Like this statue of "American Gothic," the Grant Wood painting rendered in three quite tall dimensions--three stories tall, in fact! (Don't dawdle if you want to see it--it's only there until October 2010.)
Hey, haven't I seen you two somewhere before? Some people look soooo familiar... (I never knew the painting was THAT big!)
The "American Gothic" painting itself is in the Art Institute of Chicago. We enjoyed a leisurely amble through there, too. Tons of great art--a lot of which you'll recognize if you weren't faking mono during art appreciation class. The Asian collections were outstanding, too, but it was the public art all over town that appealed to me most. Public art is quite big in Chicago (remember Cows on Parade?)
Millennium Park, just north of the Art Institute, is brimming with great art that is accessible in some curious ways. Like this 50-foot high LED-animated sculpture of one Chicagoan's face. His expression changes subtly until water pours from his mouth and onto the plaza below, where you can wade and splash about. Then this face disappears and the face of another Chicagoan appears.
Personally, I think it's impossible not to get a hoot out of Cloud Gate, better known as "The Bean," that giant shiny metallic bean-shaped thingy that no one seems to get enough of. It was fun looking at ourselves mirrored in it, examining the city at all angles, and then watching other people get a kick out of it, too.
(If you want to see something cool, go to Google Maps, zoom in on the satellite image of Chicago and look for this sculpture. You'll see the skyscraper tops curve around it like fingers gripping a baseball.)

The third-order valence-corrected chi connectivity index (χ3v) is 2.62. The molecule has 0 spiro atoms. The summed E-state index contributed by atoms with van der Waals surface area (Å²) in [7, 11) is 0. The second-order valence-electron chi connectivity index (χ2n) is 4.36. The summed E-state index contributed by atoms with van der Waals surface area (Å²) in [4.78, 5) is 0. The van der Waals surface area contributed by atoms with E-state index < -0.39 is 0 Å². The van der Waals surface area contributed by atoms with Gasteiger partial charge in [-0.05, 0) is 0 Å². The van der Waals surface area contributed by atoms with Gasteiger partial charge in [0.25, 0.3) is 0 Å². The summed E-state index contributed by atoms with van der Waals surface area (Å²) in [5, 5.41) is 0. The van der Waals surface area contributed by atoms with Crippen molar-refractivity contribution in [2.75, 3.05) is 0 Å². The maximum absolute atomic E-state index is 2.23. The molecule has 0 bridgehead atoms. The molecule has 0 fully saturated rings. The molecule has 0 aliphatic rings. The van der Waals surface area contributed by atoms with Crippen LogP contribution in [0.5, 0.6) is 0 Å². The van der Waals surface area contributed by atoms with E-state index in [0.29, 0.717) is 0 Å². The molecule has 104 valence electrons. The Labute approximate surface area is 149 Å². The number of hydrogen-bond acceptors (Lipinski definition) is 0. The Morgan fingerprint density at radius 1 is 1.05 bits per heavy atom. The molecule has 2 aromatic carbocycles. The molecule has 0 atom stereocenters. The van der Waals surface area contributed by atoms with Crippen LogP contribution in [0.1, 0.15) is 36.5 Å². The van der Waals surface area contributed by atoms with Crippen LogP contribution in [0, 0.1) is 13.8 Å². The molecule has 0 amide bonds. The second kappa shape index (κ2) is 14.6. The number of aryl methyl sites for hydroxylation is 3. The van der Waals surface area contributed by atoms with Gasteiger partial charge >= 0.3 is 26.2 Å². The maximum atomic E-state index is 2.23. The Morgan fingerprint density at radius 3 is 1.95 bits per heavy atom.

Some of the sculpture is actually performance sculpture. And it will even let you hold its copper-spray-painted toy shotgun! However, it WON'T let the pigeons poop on it. Smart sculpture.
We decided to park it after awhile and take an architectural tour of the city, which we enjoyed from the upper deck of a boat plying the Chicago River. Chicago is a city that loves to build, so it was fun to discover the creativity that reveals itself in layers upon layers of building design.
The Chicago skyline is a great blend of the old, the new and the somewhere-in-between.
The Carbide and Carbon Building, glimpsed through the rigging of a crane (always building...) was fashioned to look like a champagne bottle. And that's real 24-kt. gold up there, lots of it. Built in 1929, it's now a Hard Rock Hotel. Cha-cha-cha!
This building overlooking the Chicago River and Lake Michigan has undulating balconies and facade work designed to make it look like a flow of water, as if there weren't enough already...
They call these two towers the corncobs. That would take an awful lot of butter and salt.
This great little house built onto the side of a bridge and perched over the Chicago River reminds me of what you'd see in some old European city. Several of these overlook the water, attached to bridges up and down the river.
Apparently, this dude likes to dress in bright colors, stand on the bridge and wave at people like us. He's such a fixture that he was incorporated into our tour guide's routine. I guess there are worse ways one could spend one's retirement.
This mirrored building was designed to showcase those around it. Groovy!
I highly recommend that anyone visiting Chicago make time for a river architecture tour (we chose Wendella, which was excellent). It's a great way to take a load off while you get a good look at some of the components of one of America's most remarkable skylines.
Look up at those buildings all you want to, but at some point it's fun to go up into one of them and look down at all the rest, which we did in the John Hancock Building. Except for the wobbliness in our knees when we got too close to the windows, 95 stories above Chicago was a cool place to be. Now I understand why our cats like to climb to the top of their tree and look down on us and the rest of the house. It's fun!